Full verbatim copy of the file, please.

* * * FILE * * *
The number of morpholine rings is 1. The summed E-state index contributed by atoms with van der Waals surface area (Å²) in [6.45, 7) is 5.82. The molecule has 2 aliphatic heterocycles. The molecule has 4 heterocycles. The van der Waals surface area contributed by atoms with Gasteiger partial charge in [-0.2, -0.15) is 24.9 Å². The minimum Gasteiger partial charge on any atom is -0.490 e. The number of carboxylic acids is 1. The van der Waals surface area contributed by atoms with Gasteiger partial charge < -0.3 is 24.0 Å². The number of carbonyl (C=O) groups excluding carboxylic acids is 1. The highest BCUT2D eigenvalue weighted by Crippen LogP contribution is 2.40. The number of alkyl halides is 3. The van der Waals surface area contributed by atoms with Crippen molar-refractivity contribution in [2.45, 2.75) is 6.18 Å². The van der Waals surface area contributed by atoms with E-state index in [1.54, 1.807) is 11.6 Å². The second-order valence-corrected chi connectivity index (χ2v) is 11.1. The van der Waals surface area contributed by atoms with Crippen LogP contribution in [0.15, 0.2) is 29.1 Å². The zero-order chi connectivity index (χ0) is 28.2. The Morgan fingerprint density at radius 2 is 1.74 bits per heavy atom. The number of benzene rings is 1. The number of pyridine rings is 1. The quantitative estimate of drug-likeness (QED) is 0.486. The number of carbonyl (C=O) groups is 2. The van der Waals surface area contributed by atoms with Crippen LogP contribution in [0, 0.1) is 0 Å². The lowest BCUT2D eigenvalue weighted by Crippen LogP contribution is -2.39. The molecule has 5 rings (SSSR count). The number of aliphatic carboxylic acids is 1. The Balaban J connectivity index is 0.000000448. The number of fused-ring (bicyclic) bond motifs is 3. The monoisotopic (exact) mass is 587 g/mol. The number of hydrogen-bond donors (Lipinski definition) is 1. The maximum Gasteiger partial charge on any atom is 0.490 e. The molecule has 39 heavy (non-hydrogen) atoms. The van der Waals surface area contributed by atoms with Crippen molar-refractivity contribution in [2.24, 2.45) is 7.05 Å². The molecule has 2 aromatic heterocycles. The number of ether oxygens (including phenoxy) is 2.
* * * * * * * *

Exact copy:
The number of morpholine rings is 1. The summed E-state index contributed by atoms with van der Waals surface area (Å²) in [6.45, 7) is 5.82. The molecule has 2 aliphatic heterocycles. The molecule has 4 heterocycles. The van der Waals surface area contributed by atoms with Gasteiger partial charge in [-0.2, -0.15) is 24.9 Å². The minimum Gasteiger partial charge on any atom is -0.490 e. The number of carboxylic acids is 1. The van der Waals surface area contributed by atoms with Gasteiger partial charge < -0.3 is 24.0 Å². The number of carbonyl (C=O) groups excluding carboxylic acids is 1. The highest BCUT2D eigenvalue weighted by Crippen LogP contribution is 2.40. The number of alkyl halides is 3. The van der Waals surface area contributed by atoms with Crippen molar-refractivity contribution in [2.45, 2.75) is 6.18 Å². The van der Waals surface area contributed by atoms with E-state index in [1.54, 1.807) is 11.6 Å². The second-order valence-corrected chi connectivity index (χ2v) is 11.1. The van der Waals surface area contributed by atoms with Crippen LogP contribution in [0.15, 0.2) is 29.1 Å². The zero-order chi connectivity index (χ0) is 28.2. The Morgan fingerprint density at radius 2 is 1.74 bits per heavy atom. The number of benzene rings is 1. The number of pyridine rings is 1. The quantitative estimate of drug-likeness (QED) is 0.486. The number of carbonyl (C=O) groups is 2. The van der Waals surface area contributed by atoms with Crippen LogP contribution in [0, 0.1) is 0 Å². The lowest BCUT2D eigenvalue weighted by Crippen LogP contribution is -2.39. The molecule has 5 rings (SSSR count). The number of aliphatic carboxylic acids is 1. The Balaban J connectivity index is 0.000000448. The number of fused-ring (bicyclic) bond motifs is 3. The monoisotopic (exact) mass is 587 g/mol. The number of hydrogen-bond donors (Lipinski definition) is 1. The maximum Gasteiger partial charge on any atom is 0.490 e. The molecule has 39 heavy (non-hydrogen) atoms. The van der Waals surface area contributed by atoms with Crippen molar-refractivity contribution in [2.24, 2.45) is 7.05 Å². The molecule has 2 aromatic heterocycles. The number of ether oxygens (including phenoxy) is 2.